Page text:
\[ m = \frac{y₂ - y₁}{x₂ - x₁} \]

Here's how to calculate the slope of a line:

1. **Identify Two Points**: Choose two points on the line for which you want to calculate the slope. Let's denote them as (x₁, y₁) and (x₂, y₂).

2. **Calculate the Change in Y**: Subtract the y-coordinate of the first point from the y-coordinate of the second point. This gives you the change in y, represented as \( \Delta y \).

\[ \Delta y = y₂ - y₁ \]

3. **Calculate the Change in X**: Subtract the x-coordinate of the first point from the x-coordinate of the second point. This gives you the change in x, represented as \( \Delta x \).

\[ \Delta x = x₂ - x₁ \]

4. **Calculate the Slope**: Divide the change in y by the change in x to find the slope of the line.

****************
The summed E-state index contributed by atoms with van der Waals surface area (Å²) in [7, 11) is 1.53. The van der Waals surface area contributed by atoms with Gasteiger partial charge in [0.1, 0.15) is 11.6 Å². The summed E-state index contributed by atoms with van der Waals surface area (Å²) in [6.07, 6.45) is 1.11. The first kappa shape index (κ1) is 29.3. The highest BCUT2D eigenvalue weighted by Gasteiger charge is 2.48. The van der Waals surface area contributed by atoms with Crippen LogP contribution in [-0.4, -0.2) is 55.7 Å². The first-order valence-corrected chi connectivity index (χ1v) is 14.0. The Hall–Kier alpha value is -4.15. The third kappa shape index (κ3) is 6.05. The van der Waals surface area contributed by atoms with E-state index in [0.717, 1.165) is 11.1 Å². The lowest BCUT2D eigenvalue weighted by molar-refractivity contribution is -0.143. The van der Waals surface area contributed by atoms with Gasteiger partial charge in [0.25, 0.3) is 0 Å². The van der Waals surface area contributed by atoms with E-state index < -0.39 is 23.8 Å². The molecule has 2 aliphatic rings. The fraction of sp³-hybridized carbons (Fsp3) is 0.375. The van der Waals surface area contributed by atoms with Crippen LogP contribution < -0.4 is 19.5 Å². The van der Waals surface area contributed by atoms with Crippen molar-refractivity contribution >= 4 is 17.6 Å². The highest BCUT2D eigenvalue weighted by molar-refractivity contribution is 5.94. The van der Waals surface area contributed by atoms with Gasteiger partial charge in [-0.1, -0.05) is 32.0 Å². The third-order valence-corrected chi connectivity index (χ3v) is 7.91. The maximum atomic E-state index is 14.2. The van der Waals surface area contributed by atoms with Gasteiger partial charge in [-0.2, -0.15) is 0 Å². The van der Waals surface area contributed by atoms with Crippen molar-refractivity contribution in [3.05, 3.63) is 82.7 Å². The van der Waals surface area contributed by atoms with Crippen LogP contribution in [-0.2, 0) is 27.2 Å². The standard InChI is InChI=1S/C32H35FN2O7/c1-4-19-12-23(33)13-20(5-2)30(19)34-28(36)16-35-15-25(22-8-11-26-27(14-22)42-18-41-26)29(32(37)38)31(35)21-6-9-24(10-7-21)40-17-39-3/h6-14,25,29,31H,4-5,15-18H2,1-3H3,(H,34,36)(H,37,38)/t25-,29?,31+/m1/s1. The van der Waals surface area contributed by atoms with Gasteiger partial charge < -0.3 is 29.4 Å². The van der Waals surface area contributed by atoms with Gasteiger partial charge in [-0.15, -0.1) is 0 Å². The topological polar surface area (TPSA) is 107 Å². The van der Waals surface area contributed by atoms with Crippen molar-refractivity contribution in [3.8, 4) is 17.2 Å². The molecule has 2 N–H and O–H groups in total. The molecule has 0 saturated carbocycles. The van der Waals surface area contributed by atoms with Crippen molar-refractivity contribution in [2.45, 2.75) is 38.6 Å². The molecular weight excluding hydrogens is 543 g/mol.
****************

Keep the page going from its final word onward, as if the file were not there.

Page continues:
\[ m = \frac{\Delta y}{\Delta x} = \frac{y₂ - y₁}{x₂ - x₁} \]

This formula represents the rise-over-run method, where the rise (change in y) is divided by the run (change in x).

5. **Interpret the Slope**: The slope indicates the steepness of the line. A positive slope indicates that the line is increasing from left to right, while a negative slope indicates that the line is decreasing. The magnitude of the slope represents the rate of change: steeper lines have larger slopes.

6. **Special Cases**:

- If the line is vertical (parallel to the y-axis), the slope is undefined because the change in x is zero.

- If the line is horizontal (parallel to the x-axis), the slope is zero because the change in y is zero.

By following these steps, you can calculate the slope of a line passing through two points. This calculation is fundamental in various fields, including mathematics, physics, engineering, and economics.